Some months ago, I received an e-mail from a coursemate of mine, Ylenia, who asked me if I had ever thought about how we manage to recognize a “core meaning” in a polysemous word (thank you Yle for raising the point). Actually, she had almost finished her M.A. thesis (which she successfully defended on February 23), in which she carried out study of polysemy adopting a computational approach firmly rooted in the formal semantics tradition (see Pustejovsky 1995). From such an approach, polysemy is seen as an epiphenomenon, roughly “emerging from monosemy: a single relatively abstract meaning from which other sences (…) are derived on the basis of context, speaker intention, recognition of that intention by the hearer, and so on.” (Evans and Green 2006: 329). I replied to her message underlining the fact that the existence of a “core meaning” common to all the senses of a polysemous word should not be taken for granted. Indeed, from a cognitive / constructionist perspective, polysemy is approached in a rather different way, which I am going to introduce in the following few lines, partly based on a section of the M.A. thesis I am going to defend on April.
Several proponents of the Cognitive Linguistics framework (see e.g. Langacker 1987; Taylor 2003) adopt the so-called network model of polysemy, according to which the senses of a unit constitute the nodes of a network, linked horizontally by relations of similarity, and vertically by a sort of “subcase” relation1 (another model which is also widespread in the Cognitive Linguistics community is Lakoff’s 1987 radial category model, which is compatible with the network model). The lowest nodes of the network can be seen as the most specific senses of a unit, while the highest node can be seen as the most abstract representation of the meaning of that unit. Consistent with the usage-based theory of language acquisition (see e.g. Tomasello 2003; Goldberg 2006), specific senses of the item arise first, coming to light via entrenchment due to high token frequency; subsequently, the more schematic representation arises as a result of an operation of abstraction performed by the language user. It is not the case that the most abstract representation is necessarily invoked in the understanding of contextual variants; on the contrary, using a computer-related metaphor, we may say that each specific sense of a unit, in context, can be accessed randomly rather than sequentially by the language user, without having to examine all the possible senses of the unit2. From a constructionist point of view, we may use the notion of “core meaning” in the discussion of certain groups of verbs, but in a sense which is very different from Pustejovsky’s. Let us consider the case of Italian caused-motion constructions with force-exertion verbs, i.e. sentence-level constructions which express actions whereby an entity causes another entity’s movement through space by means of an act of force transmission. An active caused-motion construction will have the form illustrated in (1), the meaning captured in (2), and the argument structure depicted in (3) below:
(1) Subj V Obj Oblpath.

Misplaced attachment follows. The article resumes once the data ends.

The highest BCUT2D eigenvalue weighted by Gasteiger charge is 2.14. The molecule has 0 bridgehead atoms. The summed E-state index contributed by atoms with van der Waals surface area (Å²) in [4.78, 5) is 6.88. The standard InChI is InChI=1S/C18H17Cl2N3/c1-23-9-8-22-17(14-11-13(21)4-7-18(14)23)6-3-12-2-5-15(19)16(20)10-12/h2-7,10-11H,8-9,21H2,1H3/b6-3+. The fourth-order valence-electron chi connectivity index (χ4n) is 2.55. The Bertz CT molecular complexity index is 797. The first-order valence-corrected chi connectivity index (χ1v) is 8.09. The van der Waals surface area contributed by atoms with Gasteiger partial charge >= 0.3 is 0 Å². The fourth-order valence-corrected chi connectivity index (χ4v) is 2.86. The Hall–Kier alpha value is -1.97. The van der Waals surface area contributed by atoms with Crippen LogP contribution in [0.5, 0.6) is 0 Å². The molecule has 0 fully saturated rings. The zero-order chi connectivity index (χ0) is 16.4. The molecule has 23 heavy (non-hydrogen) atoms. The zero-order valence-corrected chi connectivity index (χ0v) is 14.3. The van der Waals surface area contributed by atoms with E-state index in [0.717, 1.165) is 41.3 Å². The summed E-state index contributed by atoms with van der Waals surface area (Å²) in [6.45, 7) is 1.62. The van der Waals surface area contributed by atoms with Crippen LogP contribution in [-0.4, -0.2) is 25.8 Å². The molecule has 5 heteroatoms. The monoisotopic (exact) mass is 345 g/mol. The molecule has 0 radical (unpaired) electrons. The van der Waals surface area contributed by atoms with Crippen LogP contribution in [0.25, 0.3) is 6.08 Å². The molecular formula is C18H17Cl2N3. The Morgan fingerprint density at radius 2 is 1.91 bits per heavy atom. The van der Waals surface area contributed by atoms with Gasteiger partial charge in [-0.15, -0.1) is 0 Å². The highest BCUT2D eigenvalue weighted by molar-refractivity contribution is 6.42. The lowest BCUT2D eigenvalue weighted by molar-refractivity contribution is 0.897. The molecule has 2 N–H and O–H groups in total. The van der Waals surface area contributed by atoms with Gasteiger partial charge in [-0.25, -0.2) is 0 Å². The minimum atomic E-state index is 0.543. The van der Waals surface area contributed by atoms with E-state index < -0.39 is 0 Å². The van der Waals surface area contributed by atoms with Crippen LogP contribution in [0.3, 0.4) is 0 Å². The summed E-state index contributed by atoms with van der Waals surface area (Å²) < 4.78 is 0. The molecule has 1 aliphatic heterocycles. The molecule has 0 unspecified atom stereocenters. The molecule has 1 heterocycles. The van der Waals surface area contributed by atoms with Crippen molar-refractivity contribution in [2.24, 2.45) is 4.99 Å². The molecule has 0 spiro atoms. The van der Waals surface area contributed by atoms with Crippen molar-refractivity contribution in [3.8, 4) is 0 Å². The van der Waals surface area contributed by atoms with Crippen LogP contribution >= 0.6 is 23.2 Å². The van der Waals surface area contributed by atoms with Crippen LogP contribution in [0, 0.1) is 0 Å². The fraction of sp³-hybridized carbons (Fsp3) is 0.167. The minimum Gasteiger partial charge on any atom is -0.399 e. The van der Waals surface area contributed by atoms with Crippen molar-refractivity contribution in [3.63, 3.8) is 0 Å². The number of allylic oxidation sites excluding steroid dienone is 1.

(2) X causes Y to move Zpath.
(3) CAUSE-MOVE (causer patient path)
Force-exertion verbs have at least one sense which describes the following situation: an agent participant exerting force on a patient: lanciare (“to throw”), gettare (“to toss”), spingere (“to push”), tirare (“to pull”), sollevare (“to lift up”), etc. With this sense, these verbs can appear in a caused-motion construction. We can label these senses of these verbs “lanciare1”, “gettare1”, “tirare1”, etc. They can be said to share a “core meaning”, which is the fact that all of them denote an act of force-exertion on the part of an agent whereby a patient is forced to move in the space. This core meaning may be labeled “Caused-Motion Action”. It captures the common property shared by a particular sense of a range of verbs. Nevertheless, it has nothing to do with the belief that a polysemous word is endowed with an abstract, underspecified meaning, with its various senses arising as the result of the application of lexical generative devices, as claimed by Pustejovsky and collaborators.
Evans, Vyvyan, and Melanie Green. 2006. Cognitive Linguistics. An Introduction. Edinburgh: Edinburgh University Press.
Goldberg, Adele E. 2006. Constructions at Work. On the Nature of Generalizations in Language. New York: Oxford University Press.
Klein, Devorah E., and Gregory L. Murphy. (2001). The Representation of Polysemous Words. Journal of Memory and Language 45: 259-282.
Langacker, Ronald W. 1987. Foundations of Cognitive Grammar. Vol. 1. Theoretical Prerequisites. Stanford, CA: Stanford University Press.
Pustejovsky, James. 1995. The Generative Lexicon. Cambridge, MA: MIT Press.
Taylor, John R. 2003 (3rd ed.). Linguistic Categorization. Prototypes in Linguistic Theory. New York: Oxford University Press.
Tomasello, Michael. 2003. Constructing a Language. A Usage-based Theory of Language Acquisition. Cambridge, MA: Harvard University Press.
Tuggy, David. (2007). Schematicity. In D. Geeraerts and H. Cuyckens (eds.), The Oxford Handbook of Cognitive Linguistics. Oxford and New York: Oxford University Press. 82-116.